Pet Professional Guild Lines Up Canine Behavior Specialists for Podcasts on Breed Specific Legislation

Oct 21, 2016 | Advocacy, Current Events

In light of ongoing events in Montreal, PPG podcasts will feature a host of dog training and behavior experts to explain why breed bans are ineffective in reducing frequency of dog bites


Breed Specific Legislation is ineffective and potentially misleading. Photo of Cooper: Kelly Fahey

Starting next month, Pet Professional Guild (PPG) is to host a number of canine behavior experts in a series of podcasts to discuss why Breed Specific Legislation (BSL) is ineffective and potentially misleading. The move is part of PPG’s ongoing mission to deliver quality, up-to-date education on dog bite safety and force-free training and pet care to both the general public and pet professionals.

Experts who will feature in the podcasts include Jean Donaldson, instructor, coach, mentor and founder of The Academy for Dog Trainers; Victoria Stilwell, television personality and renowned dog trainer; Janis Bradley, director of communications and publications at National Canine Research Council; and Lori Nanan, founder of Your Pit Bull and You, an educational resource for dog owners of all breeds. They join voices with the many other canine behavior professionals who are quoted in PPG’s recently released Position Statement on the inefficacy of BSL.

PPG is watching closely as events continue to unfold in Montreal, Canada, where a ban on “pit bull type dogs” was passed earlier this month then suspended indefinitely on appeal shortly afterwards. PPG’s Position Statement proposes that BSL paints an unjust picture of certain breeds of dogs while punishing responsible dog guardians unnecessarily, and notes that it has been found to be costly and ineffective in its aims to reduce the number of dog bites and improve public safety in any given community.

According to the statement, PPG holds that a “neutral approach should be taken to evaluate dogs on an individual basis, focusing on behavior and environment, rather than appearance. Singling out specific breeds as dangerous provides the public with an unfair perception of those dogs while potentially creating a false sense of safety as far as other dogs are concerned.” In fact, studies have shown that a lack of appropriate care, supervision and mistreatment of a dog are key components in many dog bite occurrences, regardless of breed. PPG holds that, in place of BSL, a combination of educating the public, dog owners, shelters, and rescue organizations; early and positive socialization; force-free, science based training; and ensuring that dogs are paired within appropriate households is needed in order to reduce the number of dog inflicted bites.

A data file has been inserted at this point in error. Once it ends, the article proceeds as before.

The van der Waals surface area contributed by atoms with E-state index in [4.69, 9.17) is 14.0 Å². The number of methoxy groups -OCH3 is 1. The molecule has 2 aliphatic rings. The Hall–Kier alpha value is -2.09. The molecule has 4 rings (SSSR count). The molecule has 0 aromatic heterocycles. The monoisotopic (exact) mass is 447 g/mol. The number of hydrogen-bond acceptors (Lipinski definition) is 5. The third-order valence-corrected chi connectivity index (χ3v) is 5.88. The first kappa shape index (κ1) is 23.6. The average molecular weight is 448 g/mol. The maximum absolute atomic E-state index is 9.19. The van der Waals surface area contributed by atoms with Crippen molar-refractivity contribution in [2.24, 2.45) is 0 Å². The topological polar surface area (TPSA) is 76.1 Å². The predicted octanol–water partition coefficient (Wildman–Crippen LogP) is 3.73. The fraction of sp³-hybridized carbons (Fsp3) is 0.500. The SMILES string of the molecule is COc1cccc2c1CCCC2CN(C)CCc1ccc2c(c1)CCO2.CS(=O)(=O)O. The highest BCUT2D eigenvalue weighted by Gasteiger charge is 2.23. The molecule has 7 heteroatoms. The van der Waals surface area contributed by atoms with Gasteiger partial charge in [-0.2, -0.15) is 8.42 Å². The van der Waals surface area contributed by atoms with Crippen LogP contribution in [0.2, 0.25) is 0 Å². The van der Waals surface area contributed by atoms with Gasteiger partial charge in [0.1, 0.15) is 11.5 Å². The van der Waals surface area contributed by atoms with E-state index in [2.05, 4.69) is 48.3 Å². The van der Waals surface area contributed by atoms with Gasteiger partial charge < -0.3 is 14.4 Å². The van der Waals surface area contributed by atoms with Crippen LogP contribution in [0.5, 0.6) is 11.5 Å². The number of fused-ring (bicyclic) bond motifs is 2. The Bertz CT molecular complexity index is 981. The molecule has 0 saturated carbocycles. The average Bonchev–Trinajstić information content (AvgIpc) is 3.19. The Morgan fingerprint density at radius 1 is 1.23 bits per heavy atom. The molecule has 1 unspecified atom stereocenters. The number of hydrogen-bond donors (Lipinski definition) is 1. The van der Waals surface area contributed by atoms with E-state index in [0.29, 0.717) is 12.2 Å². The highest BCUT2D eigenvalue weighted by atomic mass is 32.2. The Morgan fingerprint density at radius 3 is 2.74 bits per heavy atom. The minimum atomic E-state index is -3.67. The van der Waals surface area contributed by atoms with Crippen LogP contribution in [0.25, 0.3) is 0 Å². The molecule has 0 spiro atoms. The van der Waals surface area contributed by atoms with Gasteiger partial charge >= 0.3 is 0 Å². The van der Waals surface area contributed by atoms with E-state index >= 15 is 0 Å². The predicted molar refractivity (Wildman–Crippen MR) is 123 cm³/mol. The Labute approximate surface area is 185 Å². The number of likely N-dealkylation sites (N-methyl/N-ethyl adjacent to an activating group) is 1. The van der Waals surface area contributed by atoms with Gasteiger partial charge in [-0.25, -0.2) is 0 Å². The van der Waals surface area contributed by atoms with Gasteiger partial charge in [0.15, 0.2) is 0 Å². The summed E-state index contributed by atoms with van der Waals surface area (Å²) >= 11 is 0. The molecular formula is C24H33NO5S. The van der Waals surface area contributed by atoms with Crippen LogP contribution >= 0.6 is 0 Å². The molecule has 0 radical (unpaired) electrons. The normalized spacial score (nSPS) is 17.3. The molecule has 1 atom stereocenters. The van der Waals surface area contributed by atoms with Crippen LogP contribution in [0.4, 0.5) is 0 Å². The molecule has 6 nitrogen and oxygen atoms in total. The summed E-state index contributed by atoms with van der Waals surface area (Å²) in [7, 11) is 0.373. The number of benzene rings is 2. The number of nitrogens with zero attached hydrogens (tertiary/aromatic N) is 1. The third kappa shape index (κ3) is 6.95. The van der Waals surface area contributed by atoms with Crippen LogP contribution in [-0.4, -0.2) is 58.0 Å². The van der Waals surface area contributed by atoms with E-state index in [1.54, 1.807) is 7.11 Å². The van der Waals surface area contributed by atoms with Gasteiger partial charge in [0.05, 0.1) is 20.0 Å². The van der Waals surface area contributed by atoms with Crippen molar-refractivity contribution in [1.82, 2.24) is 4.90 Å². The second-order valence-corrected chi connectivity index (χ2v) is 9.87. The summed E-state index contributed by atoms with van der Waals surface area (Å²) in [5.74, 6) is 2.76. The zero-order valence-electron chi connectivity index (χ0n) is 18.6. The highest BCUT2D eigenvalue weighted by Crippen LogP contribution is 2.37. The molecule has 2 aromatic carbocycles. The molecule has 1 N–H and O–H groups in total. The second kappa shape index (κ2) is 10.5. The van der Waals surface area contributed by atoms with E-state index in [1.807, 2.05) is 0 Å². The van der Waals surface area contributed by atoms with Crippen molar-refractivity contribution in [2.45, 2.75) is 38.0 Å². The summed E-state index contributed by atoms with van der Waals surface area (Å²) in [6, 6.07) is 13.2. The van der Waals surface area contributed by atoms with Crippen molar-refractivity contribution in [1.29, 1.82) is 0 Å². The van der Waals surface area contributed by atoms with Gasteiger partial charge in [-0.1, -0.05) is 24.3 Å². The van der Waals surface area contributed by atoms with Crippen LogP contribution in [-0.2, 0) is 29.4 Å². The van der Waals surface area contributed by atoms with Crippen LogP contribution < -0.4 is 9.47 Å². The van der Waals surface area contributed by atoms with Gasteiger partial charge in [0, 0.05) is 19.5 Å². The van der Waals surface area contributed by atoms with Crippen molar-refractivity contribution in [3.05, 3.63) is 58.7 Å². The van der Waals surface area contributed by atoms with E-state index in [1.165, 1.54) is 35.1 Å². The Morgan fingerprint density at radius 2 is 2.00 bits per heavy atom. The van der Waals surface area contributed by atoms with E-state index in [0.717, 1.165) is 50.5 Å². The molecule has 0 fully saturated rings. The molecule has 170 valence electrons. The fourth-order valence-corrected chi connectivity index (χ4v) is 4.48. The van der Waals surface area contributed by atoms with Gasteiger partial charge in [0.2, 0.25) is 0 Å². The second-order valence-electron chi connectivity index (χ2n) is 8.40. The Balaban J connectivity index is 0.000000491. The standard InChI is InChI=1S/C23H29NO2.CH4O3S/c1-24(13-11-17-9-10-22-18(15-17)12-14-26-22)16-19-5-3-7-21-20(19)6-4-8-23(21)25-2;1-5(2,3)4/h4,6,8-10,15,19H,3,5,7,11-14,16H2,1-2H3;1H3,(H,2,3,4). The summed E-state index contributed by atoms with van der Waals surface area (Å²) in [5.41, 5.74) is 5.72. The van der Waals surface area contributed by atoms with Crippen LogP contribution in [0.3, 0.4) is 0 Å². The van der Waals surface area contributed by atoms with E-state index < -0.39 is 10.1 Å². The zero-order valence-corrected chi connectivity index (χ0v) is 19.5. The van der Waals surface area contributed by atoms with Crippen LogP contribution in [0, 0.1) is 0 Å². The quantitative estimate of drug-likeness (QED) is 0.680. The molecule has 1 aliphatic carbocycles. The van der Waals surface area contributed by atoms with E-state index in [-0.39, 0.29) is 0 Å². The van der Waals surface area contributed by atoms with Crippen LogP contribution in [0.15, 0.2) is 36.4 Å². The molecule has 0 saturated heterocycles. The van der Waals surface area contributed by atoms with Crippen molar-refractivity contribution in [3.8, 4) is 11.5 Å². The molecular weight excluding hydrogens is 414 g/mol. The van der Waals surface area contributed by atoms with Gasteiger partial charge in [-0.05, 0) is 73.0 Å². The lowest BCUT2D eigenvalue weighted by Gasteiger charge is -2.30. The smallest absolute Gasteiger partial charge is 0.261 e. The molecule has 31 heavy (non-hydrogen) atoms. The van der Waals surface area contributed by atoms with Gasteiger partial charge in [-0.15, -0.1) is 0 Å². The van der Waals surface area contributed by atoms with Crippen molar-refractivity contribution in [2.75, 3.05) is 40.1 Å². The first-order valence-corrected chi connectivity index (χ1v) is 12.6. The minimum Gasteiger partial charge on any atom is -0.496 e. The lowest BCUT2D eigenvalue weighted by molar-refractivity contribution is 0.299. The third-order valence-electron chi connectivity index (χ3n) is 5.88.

“Research shows us that all animals learn in the same way and that each animal is an individual regardless of its breed,” said PPG founder and president Niki Tudge. “Many of our professional members interact, either personally or professionally, with many, if not all, of the breeds affected by BSL and will bear witness to the fact that animal learning is not breed specific. BSL does not address this at all. It is intended to improve public safety and reduce the number of dogs bites, yet the practice includes little, if any, assessment of individual behavior or environment, owner knowledge of canine behavior and training, and/or owner suitability as a dog guardian, not to mention the fact that many dogs are inaccurately labeled simply because of the way they look.”

Read PPG’s Position Statement on BSL. For details of upcoming podcasts, see the Show Schedule. The first podcast in the series Features Jean Donaldson and will air on Wednesday, November 2, 2016 at noon EST.

About The Pet Professional Guild

The Pet Professional Guild is a 501(c)6 member organization founded on the principles of force-free training and pet care. Its membership represents pet industry professionals who are committed to force-free training, pet care philosophies, practices and methods. Pet Professional Guild members understand force-free to mean: no shock, no pain, no choke, no fear, no physical force, and that no compulsion-based methods are employed to train or care for a pet.

About Breed Specific Legislation

Breed Specific Legislation (BSL) is a law or legal ordinance that restricts or prohibits the ownership of certain breeds (or types) of dogs. It usually affects “pit bull” type dogs, although the breeds targeted vary in different countries, states or counties. American pit bull terriers, American Staffordshire terriers, American bulldogs, Staffordshire bull terriers and English bull terriers are often included in the “pit bull group,” wherein the term “pit bull” is used generically for a number of closely related breeds such as these. In many cases, dogs who are thought to be “pit bull” type because of their appearance are inaccurately labeled. Other breeds that often find themselves the target of BSL include the Rottweiler, mastiff, chow chow, German shepherd, Doberman pinscher, filo Brasileiro, dogo Argentino, presa Canaria and Japanese tosa.

About Jean Donaldson

San Francisco-based Jean Donaldson is the principal instructor of The Academy for Dog Trainers, which she founded in 1999. She is the award-winning author of The Culture Clash, Mine! A Guide to Resource Guarding in Dogs, Fight! A Guide to Dog-Dog Aggression, Dogs Are From Neptune, and Oh Behave! Dogs from Pavlov to Premack to Pinker. Her latest book, Train Like a Pro, is her first written for a lay audience, and focuses on basic training for family dogs. Donaldson holds degrees in comparative psychology and music, and competed in numerous dog sports before transitioning full time to pet dog training in 1990. The Academy has over 500 graduates practicing dog training and behavior counseling in most states in the US and 25 countries worldwide. For more information, see The Academy For Dog Trainers.